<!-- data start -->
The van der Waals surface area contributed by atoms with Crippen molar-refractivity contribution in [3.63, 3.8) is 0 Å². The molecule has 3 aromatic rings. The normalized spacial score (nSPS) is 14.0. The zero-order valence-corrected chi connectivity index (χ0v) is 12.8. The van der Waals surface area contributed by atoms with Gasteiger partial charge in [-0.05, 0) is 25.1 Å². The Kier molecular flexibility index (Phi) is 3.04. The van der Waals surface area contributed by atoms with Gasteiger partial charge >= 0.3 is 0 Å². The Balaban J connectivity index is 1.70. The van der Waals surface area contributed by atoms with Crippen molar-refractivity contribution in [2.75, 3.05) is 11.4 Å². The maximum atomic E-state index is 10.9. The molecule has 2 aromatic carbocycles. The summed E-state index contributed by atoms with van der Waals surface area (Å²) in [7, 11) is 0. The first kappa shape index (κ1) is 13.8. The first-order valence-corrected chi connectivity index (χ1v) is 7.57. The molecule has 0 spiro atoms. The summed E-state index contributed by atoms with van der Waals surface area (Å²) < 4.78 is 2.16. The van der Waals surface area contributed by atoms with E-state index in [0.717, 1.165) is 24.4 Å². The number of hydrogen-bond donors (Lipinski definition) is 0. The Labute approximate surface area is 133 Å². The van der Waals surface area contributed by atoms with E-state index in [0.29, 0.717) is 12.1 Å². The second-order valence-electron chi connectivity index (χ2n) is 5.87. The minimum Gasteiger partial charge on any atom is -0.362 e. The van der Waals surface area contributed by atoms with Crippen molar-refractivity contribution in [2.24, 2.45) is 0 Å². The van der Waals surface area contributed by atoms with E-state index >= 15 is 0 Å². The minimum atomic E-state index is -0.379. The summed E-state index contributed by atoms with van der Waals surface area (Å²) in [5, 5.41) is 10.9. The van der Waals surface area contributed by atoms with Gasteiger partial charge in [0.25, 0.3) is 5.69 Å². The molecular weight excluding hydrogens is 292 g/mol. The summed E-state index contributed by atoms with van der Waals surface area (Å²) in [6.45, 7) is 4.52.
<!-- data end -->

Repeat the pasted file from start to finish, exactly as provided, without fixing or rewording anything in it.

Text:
The van der Waals surface area contributed by atoms with Crippen molar-refractivity contribution in [3.63, 3.8) is 0 Å². The molecule has 3 aromatic rings. The normalized spacial score (nSPS) is 14.0. The zero-order valence-corrected chi connectivity index (χ0v) is 12.8. The van der Waals surface area contributed by atoms with Gasteiger partial charge in [-0.05, 0) is 25.1 Å². The Kier molecular flexibility index (Phi) is 3.04. The van der Waals surface area contributed by atoms with Gasteiger partial charge >= 0.3 is 0 Å². The Balaban J connectivity index is 1.70. The van der Waals surface area contributed by atoms with Crippen molar-refractivity contribution in [2.75, 3.05) is 11.4 Å². The maximum atomic E-state index is 10.9. The molecule has 2 aromatic carbocycles. The summed E-state index contributed by atoms with van der Waals surface area (Å²) in [7, 11) is 0. The first kappa shape index (κ1) is 13.8. The first-order valence-corrected chi connectivity index (χ1v) is 7.57. The molecule has 0 spiro atoms. The summed E-state index contributed by atoms with van der Waals surface area (Å²) < 4.78 is 2.16. The van der Waals surface area contributed by atoms with E-state index in [0.717, 1.165) is 24.4 Å². The number of hydrogen-bond donors (Lipinski definition) is 0. The Labute approximate surface area is 133 Å². The van der Waals surface area contributed by atoms with E-state index in [0.29, 0.717) is 12.1 Å². The second-order valence-electron chi connectivity index (χ2n) is 5.87. The minimum Gasteiger partial charge on any atom is -0.362 e. The van der Waals surface area contributed by atoms with Crippen molar-refractivity contribution in [2.24, 2.45) is 0 Å². The van der Waals surface area contributed by atoms with E-state index >= 15 is 0 Å². The minimum atomic E-state index is -0.379. The summed E-state index contributed by atoms with van der Waals surface area (Å²) in [5, 5.41) is 10.9. The van der Waals surface area contributed by atoms with Gasteiger partial charge in [0.25, 0.3) is 5.69 Å². The molecular weight excluding hydrogens is 292 g/mol. The summed E-state index contributed by atoms with van der Waals surface area (Å²) in [6.45, 7) is 4.52.